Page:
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After Earlier Assurances Over Air Quality, Benzene From Petrochemical Fire Triggers 'Shelter in Place' Order for Texas City

"This is not going to get any better anytime soon."

A plume of smoke rises from a petrochemical fire at the Intercontinental Terminals Company Monday, March 18, 2019, in Deer Park, Texas.

A plume of smoke rises from a petrochemical fire at the Intercontinental Terminals Company Monday, March 18, 2019, in Deer Park, Texas. (Photo: AP/David J. Phillip)

Despite assurances early in the week from top local officials that air quality was not a threat to public health, residents in the city of Deer Park, Texas are now under a shelter in place order due to elevated and dangerous levels of benzene caused by a mass petrochemical fire in the area.

The fire started last weekend at an oil refinery plant for Royal Dutch Shell at the Intercontinental Terminals Company in Deer Park, a city of just over 32,000 that's 21 miles east of Houston.

Since Sunday, a plume of black smoke has been omnipresent in Deer Park skies and air quality has gone from bad to worse, despite assurances from local officials. 

On Tuesday, Harris County Public Health appeared to downplay the risks posed by the fire in a statement. 

"Based on current air monitoring reports, there continues to be a low risk to the community because the smoke is several thousand feet above the ground," said the county.

That prompted frustration from observers, who feel the city isn't doing enough for its people during the chemical fire crisis.

Harris County Judge Lina Hidalgo told residents the county was monitoring the situation. 

"It's understandable why people would be scared," Hidalgo said. 

"If there is any indication of a threat to public safety, there will be immediate notification from local emergency management officials," Hidalgo's office added Wednesday.

The fire is now technically extinguished, but dangerous chemicals are still becoming airborne. County firefighters are working to spray foam over the tanks to stop vapors from escaping, according to the city.

In a statement (pdf) on Thursday, Intercontinental Terminals Company said that although the flames were out, benzene had escaped into the air.

"These levels are below those that represent an immediate risk," the company claimed. "We have notified the surrounding municipalities and out of an abundance of caution Deer Park Emergency Operations Center has called for shelter in place precautions immediately for all of Deer Park."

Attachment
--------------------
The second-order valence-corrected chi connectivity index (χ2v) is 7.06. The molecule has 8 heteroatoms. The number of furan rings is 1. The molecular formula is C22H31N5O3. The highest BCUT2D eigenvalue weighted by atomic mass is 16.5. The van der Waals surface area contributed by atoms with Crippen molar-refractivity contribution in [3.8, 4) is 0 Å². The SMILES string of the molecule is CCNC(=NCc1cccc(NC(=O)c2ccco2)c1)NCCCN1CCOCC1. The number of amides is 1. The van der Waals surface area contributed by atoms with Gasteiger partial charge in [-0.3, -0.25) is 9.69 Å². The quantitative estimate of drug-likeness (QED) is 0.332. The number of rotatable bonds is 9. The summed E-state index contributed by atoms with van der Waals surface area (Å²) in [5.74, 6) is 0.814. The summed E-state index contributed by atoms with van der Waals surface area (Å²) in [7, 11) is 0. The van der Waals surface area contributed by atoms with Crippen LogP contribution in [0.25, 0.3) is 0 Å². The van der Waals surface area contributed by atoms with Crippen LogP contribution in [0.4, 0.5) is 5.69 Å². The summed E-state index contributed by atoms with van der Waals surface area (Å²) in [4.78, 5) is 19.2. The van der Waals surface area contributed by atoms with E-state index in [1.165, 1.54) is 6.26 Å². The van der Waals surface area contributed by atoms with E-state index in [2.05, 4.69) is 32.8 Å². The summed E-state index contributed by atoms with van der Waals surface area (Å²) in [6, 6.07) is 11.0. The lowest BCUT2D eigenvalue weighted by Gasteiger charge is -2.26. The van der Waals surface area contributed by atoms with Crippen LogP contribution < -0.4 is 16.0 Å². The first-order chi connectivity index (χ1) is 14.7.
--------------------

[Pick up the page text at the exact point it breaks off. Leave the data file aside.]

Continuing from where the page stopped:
Benzene is a particularly toxic chemical that can cause severe damage if inhaled or swallowed, up to and including death. 

Benzene is one of the top 20 produced chemicals in the U.S. and is frequently used in manufacturing. 

Police and the National Guard are on site in Deer Park to enforce the stay-in-place order. Residents are being instructed to remain indoors, not to use AC or heating elements, and to close fireplaces. Roads are closed throughout the city. 

The fire is only the latest issue for Intercontinental Terminals Company, according to reporting from the Texas Tribune's Kiah Collier.

"The Texas Commission on Environmental Quality has fined the company at least 10 times since 2002 — and at least twice last year — for various pollution incidents," Collier wrote. "The company also has been in 'significant' noncompliance with the federal Clean Water Act for nine of the last 12 quarters, according to an Environmental Protection Agency enforcement database."

Sema Hernandez, a Houston area Democrat who will enter her party's primary for the Senate seat currently held by Republican John Cornyn, observed on Twitter that the effects of the fire will likely last for a long time. 

"This is not going to get any better anytime soon," said Hernandez.

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